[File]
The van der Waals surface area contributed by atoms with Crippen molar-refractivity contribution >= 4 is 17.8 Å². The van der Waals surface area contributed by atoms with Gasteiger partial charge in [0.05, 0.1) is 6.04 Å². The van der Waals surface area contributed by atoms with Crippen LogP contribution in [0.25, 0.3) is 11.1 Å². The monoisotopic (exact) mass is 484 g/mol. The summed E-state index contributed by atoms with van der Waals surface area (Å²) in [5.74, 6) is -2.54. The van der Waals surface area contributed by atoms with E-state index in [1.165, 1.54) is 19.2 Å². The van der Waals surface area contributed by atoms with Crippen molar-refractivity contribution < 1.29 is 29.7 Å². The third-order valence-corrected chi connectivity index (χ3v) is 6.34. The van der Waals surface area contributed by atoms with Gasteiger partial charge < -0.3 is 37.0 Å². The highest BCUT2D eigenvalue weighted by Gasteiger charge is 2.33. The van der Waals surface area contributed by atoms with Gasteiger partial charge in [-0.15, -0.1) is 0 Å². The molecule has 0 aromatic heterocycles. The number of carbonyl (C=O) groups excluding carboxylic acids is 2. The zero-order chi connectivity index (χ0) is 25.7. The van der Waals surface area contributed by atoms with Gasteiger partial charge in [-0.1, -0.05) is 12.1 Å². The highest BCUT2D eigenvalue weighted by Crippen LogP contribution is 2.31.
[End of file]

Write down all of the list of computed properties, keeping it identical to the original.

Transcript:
The van der Waals surface area contributed by atoms with Crippen molar-refractivity contribution >= 4 is 17.8 Å². The van der Waals surface area contributed by atoms with Gasteiger partial charge in [0.05, 0.1) is 6.04 Å². The van der Waals surface area contributed by atoms with Crippen LogP contribution in [0.25, 0.3) is 11.1 Å². The monoisotopic (exact) mass is 484 g/mol. The summed E-state index contributed by atoms with van der Waals surface area (Å²) in [5.74, 6) is -2.54. The van der Waals surface area contributed by atoms with E-state index in [1.165, 1.54) is 19.2 Å². The van der Waals surface area contributed by atoms with Crippen molar-refractivity contribution < 1.29 is 29.7 Å². The third-order valence-corrected chi connectivity index (χ3v) is 6.34. The van der Waals surface area contributed by atoms with Gasteiger partial charge < -0.3 is 37.0 Å². The highest BCUT2D eigenvalue weighted by Gasteiger charge is 2.33. The van der Waals surface area contributed by atoms with Gasteiger partial charge in [-0.15, -0.1) is 0 Å². The molecule has 0 aromatic heterocycles. The number of carbonyl (C=O) groups excluding carboxylic acids is 2. The zero-order chi connectivity index (χ0) is 25.7. The van der Waals surface area contributed by atoms with Gasteiger partial charge in [-0.1, -0.05) is 12.1 Å². The highest BCUT2D eigenvalue weighted by Crippen LogP contribution is 2.31.